Published On Aug 23, 2017  
in  PECO Culture

People often think that working from home requires nothing more than a computer and a dining room table.  I beg to differ.  Successful remote employment takes much, much more.  During my thirteen years of working from home for Phillips Edison & Company, the organization has grown, technology has exploded and my role has evolved.  Looking back at all of the changes that the years have brought, I’ve noticed a few consistencies that I believe have allowed me to continue to be a productive and engaged member of the team.  Here are my top four recommendations for successful remote work.

  1. Space.  I know people who successfully work from home from their dining room tables.  Truth be told, I don’t quite know how they do it.  My inner organizational demons demand filing cabinets and dedicated space for things like staplers and highlighters.  However, even if you aren’t as obsessed with color coding as I am, a physical separation between “home” space and “work” space (i.e. a separate office with a door) is still sound advice.  Mentally, it will help you transition between the various parts of your day.  In addition, even if you don’t live on a small farm like I do, household sounds can be distracting to coworkers on the phone or in video.  Yes, sometimes the dog can still be heard through the door or I forget to close the window before a meeting and the rooster joins the call. But in the morning, when I walk into my office, my mindset changes and I am at work and the rest of the house ceases to exist for the most part.  In the office, I’m focused on work and I’m a professional.  It works the same way in reverse in the evenings, which allows me quality time with family. 
  2. Technology / Connection.  You must have multiple channels of communication and a high speed internet connection.  Here’s why:  If client/boss/coworker can’t reach you on email, they should have at least one other way to contact you.  They can’t walk down to your office or shoot rubber bands over the cubical wall so it is incumbent on you, the teleworker, to make sure they don’t feel impacted by this fact.  Be available via Skype, IM, cell, landline, texting –and be available when they need you (yes, that means working standard business hours).  I’m extremely thankful that Phillips Edison invested in video phones and conferencing.  If your company has provided you with this kind of benefit, make sure you turn your camera on and take full advantage of the extra presence they give you in the office.  Regardless, make sure that you offer your coworkers at least two or three ways to reach you and that you are consistently responsive to them in a timely manner.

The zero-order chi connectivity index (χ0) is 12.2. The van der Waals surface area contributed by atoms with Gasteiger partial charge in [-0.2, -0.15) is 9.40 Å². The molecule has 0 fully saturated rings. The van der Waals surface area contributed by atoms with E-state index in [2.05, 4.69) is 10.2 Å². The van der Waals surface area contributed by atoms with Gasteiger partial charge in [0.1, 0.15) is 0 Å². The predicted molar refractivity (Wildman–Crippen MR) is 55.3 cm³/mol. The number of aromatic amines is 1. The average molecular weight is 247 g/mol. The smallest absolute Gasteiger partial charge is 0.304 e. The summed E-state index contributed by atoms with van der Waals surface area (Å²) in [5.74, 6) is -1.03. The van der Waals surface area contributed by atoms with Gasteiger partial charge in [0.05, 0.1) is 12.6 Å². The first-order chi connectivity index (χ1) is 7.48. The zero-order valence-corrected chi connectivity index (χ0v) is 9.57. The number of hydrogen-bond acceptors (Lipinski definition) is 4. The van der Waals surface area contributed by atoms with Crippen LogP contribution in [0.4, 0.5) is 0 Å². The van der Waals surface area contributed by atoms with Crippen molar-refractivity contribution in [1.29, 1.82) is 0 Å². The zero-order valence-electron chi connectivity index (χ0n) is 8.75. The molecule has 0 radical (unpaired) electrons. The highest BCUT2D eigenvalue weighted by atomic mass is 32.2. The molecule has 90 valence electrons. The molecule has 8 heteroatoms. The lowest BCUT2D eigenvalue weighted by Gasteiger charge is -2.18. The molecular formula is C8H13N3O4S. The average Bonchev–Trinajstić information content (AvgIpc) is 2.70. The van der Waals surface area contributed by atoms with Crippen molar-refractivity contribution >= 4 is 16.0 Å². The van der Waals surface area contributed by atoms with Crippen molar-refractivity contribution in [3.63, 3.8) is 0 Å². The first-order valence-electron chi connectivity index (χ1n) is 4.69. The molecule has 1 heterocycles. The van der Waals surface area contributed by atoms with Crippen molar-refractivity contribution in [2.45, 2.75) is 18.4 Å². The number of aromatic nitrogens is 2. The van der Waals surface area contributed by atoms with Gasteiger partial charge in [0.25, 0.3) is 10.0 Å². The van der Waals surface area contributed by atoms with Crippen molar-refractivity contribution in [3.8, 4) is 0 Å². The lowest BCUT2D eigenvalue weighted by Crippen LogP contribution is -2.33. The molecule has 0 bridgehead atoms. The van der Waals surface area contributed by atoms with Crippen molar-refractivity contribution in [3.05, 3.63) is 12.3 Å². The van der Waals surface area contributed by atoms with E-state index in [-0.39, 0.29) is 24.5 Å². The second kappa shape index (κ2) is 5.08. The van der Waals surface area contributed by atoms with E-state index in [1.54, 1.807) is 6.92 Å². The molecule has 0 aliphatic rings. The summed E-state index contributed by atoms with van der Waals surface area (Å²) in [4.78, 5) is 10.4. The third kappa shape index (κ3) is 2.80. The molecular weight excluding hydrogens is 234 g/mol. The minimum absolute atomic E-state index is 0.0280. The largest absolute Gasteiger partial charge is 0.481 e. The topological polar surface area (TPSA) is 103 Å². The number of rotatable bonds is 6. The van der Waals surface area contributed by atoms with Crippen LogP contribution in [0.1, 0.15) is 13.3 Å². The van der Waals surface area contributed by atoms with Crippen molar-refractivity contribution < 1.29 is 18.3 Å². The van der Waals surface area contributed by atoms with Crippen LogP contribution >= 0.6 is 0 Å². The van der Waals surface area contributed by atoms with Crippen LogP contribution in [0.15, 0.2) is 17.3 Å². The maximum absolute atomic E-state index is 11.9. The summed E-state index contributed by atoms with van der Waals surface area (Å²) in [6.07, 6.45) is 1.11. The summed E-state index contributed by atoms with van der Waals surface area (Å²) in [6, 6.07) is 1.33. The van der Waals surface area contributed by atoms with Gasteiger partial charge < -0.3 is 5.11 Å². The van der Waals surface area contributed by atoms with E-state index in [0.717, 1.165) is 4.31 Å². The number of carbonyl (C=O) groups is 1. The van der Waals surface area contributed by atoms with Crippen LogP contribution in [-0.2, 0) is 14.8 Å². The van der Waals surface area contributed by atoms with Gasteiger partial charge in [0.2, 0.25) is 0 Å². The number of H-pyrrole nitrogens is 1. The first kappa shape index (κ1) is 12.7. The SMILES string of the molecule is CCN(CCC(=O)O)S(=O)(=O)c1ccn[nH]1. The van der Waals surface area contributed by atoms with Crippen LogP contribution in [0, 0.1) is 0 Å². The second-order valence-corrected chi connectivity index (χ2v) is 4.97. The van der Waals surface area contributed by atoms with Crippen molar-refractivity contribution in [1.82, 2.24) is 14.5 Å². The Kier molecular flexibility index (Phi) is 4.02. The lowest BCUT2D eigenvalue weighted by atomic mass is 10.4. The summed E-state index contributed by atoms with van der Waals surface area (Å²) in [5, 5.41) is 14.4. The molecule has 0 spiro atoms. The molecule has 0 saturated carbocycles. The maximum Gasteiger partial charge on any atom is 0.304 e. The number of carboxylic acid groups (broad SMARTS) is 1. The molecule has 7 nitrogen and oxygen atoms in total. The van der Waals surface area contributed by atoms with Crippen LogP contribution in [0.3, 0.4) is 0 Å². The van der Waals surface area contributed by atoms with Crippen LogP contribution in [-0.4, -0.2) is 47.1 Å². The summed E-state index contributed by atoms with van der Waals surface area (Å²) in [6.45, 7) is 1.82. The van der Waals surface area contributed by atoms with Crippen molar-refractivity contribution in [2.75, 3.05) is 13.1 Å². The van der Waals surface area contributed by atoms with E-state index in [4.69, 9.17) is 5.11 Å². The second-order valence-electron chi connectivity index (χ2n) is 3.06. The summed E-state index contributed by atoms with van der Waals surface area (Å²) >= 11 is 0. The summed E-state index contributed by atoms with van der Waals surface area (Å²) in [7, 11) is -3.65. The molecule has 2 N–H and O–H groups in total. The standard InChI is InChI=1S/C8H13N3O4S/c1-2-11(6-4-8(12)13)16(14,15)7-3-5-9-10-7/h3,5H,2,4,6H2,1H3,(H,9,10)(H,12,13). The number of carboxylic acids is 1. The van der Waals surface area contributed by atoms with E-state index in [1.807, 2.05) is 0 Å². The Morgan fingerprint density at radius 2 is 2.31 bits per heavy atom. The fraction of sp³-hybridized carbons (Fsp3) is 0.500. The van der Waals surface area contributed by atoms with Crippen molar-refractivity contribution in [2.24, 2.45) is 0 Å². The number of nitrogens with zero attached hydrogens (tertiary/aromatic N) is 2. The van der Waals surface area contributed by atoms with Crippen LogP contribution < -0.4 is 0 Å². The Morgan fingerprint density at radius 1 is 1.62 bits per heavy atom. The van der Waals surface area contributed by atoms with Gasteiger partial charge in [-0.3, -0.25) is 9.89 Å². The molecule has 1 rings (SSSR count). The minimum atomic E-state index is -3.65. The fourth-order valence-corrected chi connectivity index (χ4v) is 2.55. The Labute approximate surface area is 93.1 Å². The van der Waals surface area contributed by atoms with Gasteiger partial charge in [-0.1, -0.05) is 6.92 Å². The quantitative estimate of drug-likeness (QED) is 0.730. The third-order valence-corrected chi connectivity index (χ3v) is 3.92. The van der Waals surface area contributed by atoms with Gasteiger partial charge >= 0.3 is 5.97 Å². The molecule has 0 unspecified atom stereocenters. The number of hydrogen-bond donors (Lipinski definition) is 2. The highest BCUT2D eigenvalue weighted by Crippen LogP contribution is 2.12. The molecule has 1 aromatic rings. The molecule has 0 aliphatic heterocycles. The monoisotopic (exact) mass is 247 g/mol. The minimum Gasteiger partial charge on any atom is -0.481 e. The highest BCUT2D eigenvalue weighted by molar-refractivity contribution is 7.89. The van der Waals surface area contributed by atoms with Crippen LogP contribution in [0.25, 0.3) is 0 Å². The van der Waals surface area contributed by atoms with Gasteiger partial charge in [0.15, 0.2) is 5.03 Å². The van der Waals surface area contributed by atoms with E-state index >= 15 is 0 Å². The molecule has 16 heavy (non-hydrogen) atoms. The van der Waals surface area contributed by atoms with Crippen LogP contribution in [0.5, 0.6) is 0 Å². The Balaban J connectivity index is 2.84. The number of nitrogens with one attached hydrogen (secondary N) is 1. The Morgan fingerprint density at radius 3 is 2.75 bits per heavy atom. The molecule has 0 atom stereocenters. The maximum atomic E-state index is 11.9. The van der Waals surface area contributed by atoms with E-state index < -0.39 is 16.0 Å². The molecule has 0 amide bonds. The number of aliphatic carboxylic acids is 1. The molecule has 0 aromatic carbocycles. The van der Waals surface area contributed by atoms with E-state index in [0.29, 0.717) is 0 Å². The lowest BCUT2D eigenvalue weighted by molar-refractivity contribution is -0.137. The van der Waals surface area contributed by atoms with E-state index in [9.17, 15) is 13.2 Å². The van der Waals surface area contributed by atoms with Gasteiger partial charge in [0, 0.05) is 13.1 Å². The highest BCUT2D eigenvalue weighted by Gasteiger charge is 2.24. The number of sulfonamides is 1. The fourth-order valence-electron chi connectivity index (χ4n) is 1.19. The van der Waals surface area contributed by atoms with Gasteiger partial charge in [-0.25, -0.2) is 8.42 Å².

3. Mindset.  Passion, dedication and gratitude are keystones to a successful work from home associate’s mindset.  You must be passionate about what you do and dedicated to doing a great job.  These things will keep you focused on work and away from distractions.  If you are excited about your proposal or widget, you’ll be so caught up in it that you’ll forget about the mountain of dishes in the kitchen down the hall.  Be grateful for the opportunity to work at home – the lack of commute, the flexibility, the comfy clothes when you’re not on video, and all of the other benefits it offers.  Gratitude will keep you engaged, stop you from feeling like you are missing out on happy hours and office events, and will spill over into your overall attitude as you go about your day.  If you have the right mindset - where you’re passionate about what you’re doing, dedicated to being a valuable member of the team and grateful for the opportunities you been given – you will be on the track to success.
  4. Visibility.  Make yourself as “visible” as possible.  You must be able to communicate clearly and consistently with your team.  Keep them informed of what you’re doing and stay plugged in on what they are working on.  You won’t have water cooler talk so make sure to make time for that kind of casual conversation in your calls and meetings.   Also, as I mentioned earlier, if you have video capabilities, use them – don’t close the camera because you’re having a bad hair day or last night’s dishes are still on the table.  Use that office with a door and be dressed for success with the video on your smiling face.  Reach out visually, verbally and in writing frequently and sincerely.  Yes, remote work can make visibility more challenging but you can easily overcome that by putting extra time and thought into your communication efforts. 

Remote work isn’t for everyone, nor does it fit with every role.  However, for those associates that thrive in a work-from-home situation, it can be fantastic for both the team member and the company, providing benefits such as increased productivity and high job satisfaction.

Cassandra Burnham
Cassandra Burnham
Associate Vice President of Content Marketing
Decision Making